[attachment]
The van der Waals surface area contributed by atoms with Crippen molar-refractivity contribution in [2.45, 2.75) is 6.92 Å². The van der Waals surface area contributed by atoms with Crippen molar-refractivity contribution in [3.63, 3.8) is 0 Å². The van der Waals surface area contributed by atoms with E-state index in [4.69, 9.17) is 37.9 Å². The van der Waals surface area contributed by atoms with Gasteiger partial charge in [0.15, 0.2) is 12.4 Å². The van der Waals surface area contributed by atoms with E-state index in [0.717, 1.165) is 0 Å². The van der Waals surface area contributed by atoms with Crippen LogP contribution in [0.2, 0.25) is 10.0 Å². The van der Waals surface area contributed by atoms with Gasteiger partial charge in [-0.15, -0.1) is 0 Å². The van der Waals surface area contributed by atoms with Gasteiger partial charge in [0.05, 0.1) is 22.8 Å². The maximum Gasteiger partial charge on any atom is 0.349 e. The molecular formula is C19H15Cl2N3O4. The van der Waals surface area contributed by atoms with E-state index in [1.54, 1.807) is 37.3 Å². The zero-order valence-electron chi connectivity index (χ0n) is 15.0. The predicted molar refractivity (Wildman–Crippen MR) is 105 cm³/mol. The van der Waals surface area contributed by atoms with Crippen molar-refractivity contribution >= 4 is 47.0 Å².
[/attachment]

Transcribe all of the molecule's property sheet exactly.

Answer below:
The van der Waals surface area contributed by atoms with Crippen molar-refractivity contribution in [2.45, 2.75) is 6.92 Å². The van der Waals surface area contributed by atoms with Crippen molar-refractivity contribution in [3.63, 3.8) is 0 Å². The van der Waals surface area contributed by atoms with E-state index in [4.69, 9.17) is 37.9 Å². The van der Waals surface area contributed by atoms with Gasteiger partial charge in [0.15, 0.2) is 12.4 Å². The van der Waals surface area contributed by atoms with E-state index in [0.717, 1.165) is 0 Å². The van der Waals surface area contributed by atoms with Crippen LogP contribution in [0.2, 0.25) is 10.0 Å². The van der Waals surface area contributed by atoms with Gasteiger partial charge in [-0.15, -0.1) is 0 Å². The van der Waals surface area contributed by atoms with Gasteiger partial charge in [0.05, 0.1) is 22.8 Å². The maximum Gasteiger partial charge on any atom is 0.349 e. The molecular formula is C19H15Cl2N3O4. The van der Waals surface area contributed by atoms with E-state index in [1.54, 1.807) is 37.3 Å². The zero-order valence-electron chi connectivity index (χ0n) is 15.0. The predicted molar refractivity (Wildman–Crippen MR) is 105 cm³/mol. The van der Waals surface area contributed by atoms with Crippen molar-refractivity contribution >= 4 is 47.0 Å².